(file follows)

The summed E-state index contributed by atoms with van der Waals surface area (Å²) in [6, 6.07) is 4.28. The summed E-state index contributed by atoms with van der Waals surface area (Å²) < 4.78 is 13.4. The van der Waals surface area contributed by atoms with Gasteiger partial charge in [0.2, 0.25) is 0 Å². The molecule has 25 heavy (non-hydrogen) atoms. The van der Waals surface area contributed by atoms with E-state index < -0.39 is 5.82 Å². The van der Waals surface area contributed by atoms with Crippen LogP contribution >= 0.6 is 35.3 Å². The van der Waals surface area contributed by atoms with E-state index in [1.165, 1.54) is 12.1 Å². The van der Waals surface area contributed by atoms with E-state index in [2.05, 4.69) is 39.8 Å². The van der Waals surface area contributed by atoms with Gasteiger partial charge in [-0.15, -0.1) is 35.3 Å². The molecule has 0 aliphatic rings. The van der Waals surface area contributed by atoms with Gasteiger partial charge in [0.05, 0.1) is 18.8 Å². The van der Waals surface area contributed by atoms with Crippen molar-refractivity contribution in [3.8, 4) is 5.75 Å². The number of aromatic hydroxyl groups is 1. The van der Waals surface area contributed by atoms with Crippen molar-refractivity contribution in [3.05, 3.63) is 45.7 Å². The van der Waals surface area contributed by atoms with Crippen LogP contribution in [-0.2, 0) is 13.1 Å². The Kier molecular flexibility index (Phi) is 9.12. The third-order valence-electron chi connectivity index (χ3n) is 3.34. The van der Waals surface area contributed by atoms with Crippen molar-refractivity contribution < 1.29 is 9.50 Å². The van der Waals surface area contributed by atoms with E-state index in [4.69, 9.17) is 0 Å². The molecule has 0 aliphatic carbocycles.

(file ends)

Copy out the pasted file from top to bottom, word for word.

The summed E-state index contributed by atoms with van der Waals surface area (Å²) in [6, 6.07) is 4.28. The summed E-state index contributed by atoms with van der Waals surface area (Å²) < 4.78 is 13.4. The van der Waals surface area contributed by atoms with Gasteiger partial charge in [0.2, 0.25) is 0 Å². The molecule has 25 heavy (non-hydrogen) atoms. The van der Waals surface area contributed by atoms with E-state index < -0.39 is 5.82 Å². The van der Waals surface area contributed by atoms with Crippen LogP contribution >= 0.6 is 35.3 Å². The van der Waals surface area contributed by atoms with E-state index in [1.165, 1.54) is 12.1 Å². The van der Waals surface area contributed by atoms with E-state index in [2.05, 4.69) is 39.8 Å². The van der Waals surface area contributed by atoms with Gasteiger partial charge in [-0.15, -0.1) is 35.3 Å². The molecule has 0 aliphatic rings. The van der Waals surface area contributed by atoms with Gasteiger partial charge in [0.05, 0.1) is 18.8 Å². The van der Waals surface area contributed by atoms with Crippen molar-refractivity contribution in [3.8, 4) is 5.75 Å². The number of aromatic hydroxyl groups is 1. The van der Waals surface area contributed by atoms with Crippen molar-refractivity contribution in [3.05, 3.63) is 45.7 Å². The van der Waals surface area contributed by atoms with Crippen LogP contribution in [-0.2, 0) is 13.1 Å². The Kier molecular flexibility index (Phi) is 9.12. The third-order valence-electron chi connectivity index (χ3n) is 3.34. The van der Waals surface area contributed by atoms with Crippen molar-refractivity contribution < 1.29 is 9.50 Å². The van der Waals surface area contributed by atoms with E-state index in [4.69, 9.17) is 0 Å². The molecule has 0 aliphatic carbocycles.